WASHINGTON (Reuters) - Saudi Arabia is moving heavy military equipment including artillery to areas near its border with Yemen, U.S. officials said on Tuesday, raising the risk that the Middle East’s top oil power will be drawn into the worsening Yemeni conflict.
The buildup follows a southward advance by Iranian-backed Houthi Shi'ite militants who took control of the capital Sanaa in September and seized the central city of Taiz at the weekend as they move closer to the new southern base of U.S.-supported President Abd-Rabbu Mansour Hadi.
The slide toward war in Yemen has made the country a crucial front in Saudi Arabia's region-wide rivalry with Iran, which Riyadh accuses of sowing sectarian strife through its support for the Houthis.
The conflict risks spiraling into a proxy war with Shi'ite Iran backing the Houthis, whose leaders adhere to the Zaydi sect of Shi'ite Islam, and Saudi Arabia and the other regional Sunni Muslim monarchies backing Hadi.
The armor and artillery being moved by Saudi Arabia could be used for offensive or defensive purposes, two U.S. government sources said. Two other U.S. officials said the build-up appeared to be defensive.
One U.S. government source described the size of the Saudi buildup on Yemen's border as "significant" and said the Saudis could be preparing air strikes to defend Hadi if the Houthis attack his refuge in the southern seaport of Aden.
Another U.S. official, speaking on condition of anonymity, said Washington had acquired intelligence about the Saudi build-up. But there was no immediate word on the precise location near the border or the exact size of the force deployed.
Hadi, who supported Washington’s campaign of deadly drone strikes on a powerful al Qaeda branch based in Yemen, has been holed up in Aden with his loyalist forces since he fled Sanaa in February. On Tuesday, forces loyal to Hadi drove Houthi fighters from two towns they had seized hours earlier, residents said, apparently checking an advance by the Shi'ite fighters toward Aden.
Saudi Arabia faces the risk of the turmoil spilling across its porous 1,800 km (1,100 mile)-long border with Yemen and into its Shi'ite Eastern Province where the kingdom's richest oil deposits lie.
“The Saudis are just really deeply concerned about what they see as an Iranian stronghold in a failed state along their border,” U.S. Ambassador to Yemen Matthew Tueller told Reuters on Monday at a conference hosted by the National U.S.-Arab Chamber of Commerce in Washington.
But a former senior U.S. official, speaking to Reuters on condition of anonymity, said the prospects for successful external intervention in Yemen appeared slim. He said Hadi’s prospects appeared to be worsening and that for now he was “pretty well pinned down.”
Riyadh hosted top-level talks with Gulf Arab neighbors on Saturday that backed Hadi as Yemen's legitimate president and offered "all efforts" to preserve the country's stability.
Saudi Foreign Minister Saud al-Faisal said on Monday Arab countries would take necessary measures to protect the region against "aggression" by the Houthi movement if a peaceful solution could not be found.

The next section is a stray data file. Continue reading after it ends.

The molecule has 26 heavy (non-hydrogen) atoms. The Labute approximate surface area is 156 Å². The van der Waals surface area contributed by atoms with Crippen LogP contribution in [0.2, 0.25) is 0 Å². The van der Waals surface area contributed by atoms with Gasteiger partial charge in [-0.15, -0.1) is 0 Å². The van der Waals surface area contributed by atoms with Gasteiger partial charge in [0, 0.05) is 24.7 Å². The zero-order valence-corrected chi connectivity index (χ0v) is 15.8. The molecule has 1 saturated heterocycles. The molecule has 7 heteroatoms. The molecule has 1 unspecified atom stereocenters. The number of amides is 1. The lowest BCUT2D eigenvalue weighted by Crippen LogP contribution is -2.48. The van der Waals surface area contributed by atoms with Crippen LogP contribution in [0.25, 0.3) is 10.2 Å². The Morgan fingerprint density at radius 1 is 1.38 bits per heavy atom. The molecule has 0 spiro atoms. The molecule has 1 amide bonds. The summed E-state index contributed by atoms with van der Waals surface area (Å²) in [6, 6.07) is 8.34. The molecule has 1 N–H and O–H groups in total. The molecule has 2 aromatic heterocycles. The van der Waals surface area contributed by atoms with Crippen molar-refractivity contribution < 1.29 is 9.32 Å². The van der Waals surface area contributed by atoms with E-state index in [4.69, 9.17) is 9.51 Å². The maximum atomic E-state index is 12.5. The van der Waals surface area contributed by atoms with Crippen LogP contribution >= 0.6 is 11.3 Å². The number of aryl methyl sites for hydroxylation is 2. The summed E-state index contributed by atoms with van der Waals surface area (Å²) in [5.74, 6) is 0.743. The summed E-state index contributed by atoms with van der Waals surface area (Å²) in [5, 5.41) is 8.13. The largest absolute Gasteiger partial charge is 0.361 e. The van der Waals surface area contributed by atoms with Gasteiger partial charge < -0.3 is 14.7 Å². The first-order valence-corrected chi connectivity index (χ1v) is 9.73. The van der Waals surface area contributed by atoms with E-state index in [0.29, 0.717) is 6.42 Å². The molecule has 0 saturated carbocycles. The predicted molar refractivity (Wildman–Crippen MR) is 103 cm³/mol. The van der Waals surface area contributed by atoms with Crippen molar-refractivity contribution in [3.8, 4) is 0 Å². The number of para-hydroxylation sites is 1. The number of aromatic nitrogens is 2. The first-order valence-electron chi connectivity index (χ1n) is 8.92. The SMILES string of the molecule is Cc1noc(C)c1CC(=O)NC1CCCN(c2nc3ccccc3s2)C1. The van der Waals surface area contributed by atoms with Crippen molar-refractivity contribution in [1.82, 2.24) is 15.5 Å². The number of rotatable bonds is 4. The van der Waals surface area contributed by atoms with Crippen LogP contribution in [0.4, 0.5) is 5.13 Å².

In March 2011, Saudi troops, along with those from the United Arab Emirates, entered neighboring Bahrain after weeks of protests by that country’s Shi’ite majority that Riyadh feared could lead to an expansion of Iran’s influence.
A spokesman for the Saudi embassy in Washington did not immediately respond to a request for comment on any military movements.
Yemen asked the United Nations Security Council on Tuesday to back military action by "willing countries" to combat Houthi militias, according to a letter from Hadi seen by Reuters.
Hadi wants the 15-member body to adopt a resolution that would authorize "willing countries that wish to help Yemen to provide immediate support for the legitimate authority by all means and measures to protect Yemen and deter the Houthi aggression."
Fighting has spread across the Arabian peninsula country since last September when the Houthis seized Sanaa and advanced into Sunni Muslim areas.
U.S. officials said on Saturday that the United States had evacuated all its remaining personnel in Yemen, including about 100 special operations forces, because of the security situation. The end of a U.S. security presence inside the country has dealt a blow to Washington's ability to monitor and fight al Qaeda's Yemen affiliate.
The Houthis have denied taking material and financial support from Tehran. But last year Yemeni, Western and Iranian sources gave Reuters details of Iranian military and financial support to the Houthis before and after their takeover of Sanaa last year.
However, U.S. officials have said that Iranian backing for the Houthi rebels has been largely limited to funding. They say Iran has its hands full providing armed assistance to its allies in Syria and Iraq.
Additional reporting by Warren Strobel; Editing by Jason Szep and Stuart Grudgings